A drone likely belonging to North Korea shot 10 photographs of the US Terminal High Altitude Area Defense (THAAD) anti-missile system deployed in South Korea.
An analysis of the drone showed that it had technology from the 1960s and hence was not capable of transmitting the photos to its handlers, a report in Korea Herald said.
The drone was discovered in South Korea last week was found to have taken pictures of a US advanced anti-missile system deployed in South Korea, the South’s military said Tuesday, confirming the suspicion that the drone was on a spy mission, The Korea Herald reported.
Discovered on a mountain near the inter-Korean border Friday, the drone was found to carry more than 10 photos of a Terminal High Altitude Area Defense battery stationed in Seongju, North Gyeongsang Province, according to Seoul’s Joint Chiefs of Staff (JCS). It is not clear how the drone got there, whether it was shot down or it crashed on its own.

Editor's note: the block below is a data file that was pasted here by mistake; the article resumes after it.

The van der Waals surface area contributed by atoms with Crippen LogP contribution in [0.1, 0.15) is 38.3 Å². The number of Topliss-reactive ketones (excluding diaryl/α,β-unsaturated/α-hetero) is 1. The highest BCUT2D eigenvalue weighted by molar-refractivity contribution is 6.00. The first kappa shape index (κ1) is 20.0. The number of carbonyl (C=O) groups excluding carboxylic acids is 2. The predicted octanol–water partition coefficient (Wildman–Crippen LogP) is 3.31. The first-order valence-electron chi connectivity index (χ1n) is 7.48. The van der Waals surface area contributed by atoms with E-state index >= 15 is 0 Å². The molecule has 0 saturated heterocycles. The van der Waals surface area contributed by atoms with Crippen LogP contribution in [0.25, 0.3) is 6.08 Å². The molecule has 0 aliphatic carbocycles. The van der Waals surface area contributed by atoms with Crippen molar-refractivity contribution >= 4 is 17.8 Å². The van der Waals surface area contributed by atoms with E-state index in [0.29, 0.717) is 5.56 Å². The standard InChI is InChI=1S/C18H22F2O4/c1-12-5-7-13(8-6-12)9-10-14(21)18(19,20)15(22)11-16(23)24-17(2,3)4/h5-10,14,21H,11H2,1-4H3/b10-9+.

“In an analysis of the camera memory, we found pictures of Seongju. It also took pictures of the northern region of Seongju, where THAAD is deployed,” a JCS official was quoted as saying by Korea Herald.
Inside the drone, hundreds of photos of South Korea were found, most of them pictures of forests and villages, the JCS said. About 4 percent of them were of the Seongju region, it added.
Equipped with a digital camera the device looked bigger than the previous drone, the JCS said. It also employed a twin-engine, not a single-engine used by the previous model found on Baeknyeong Island near the border, the report said.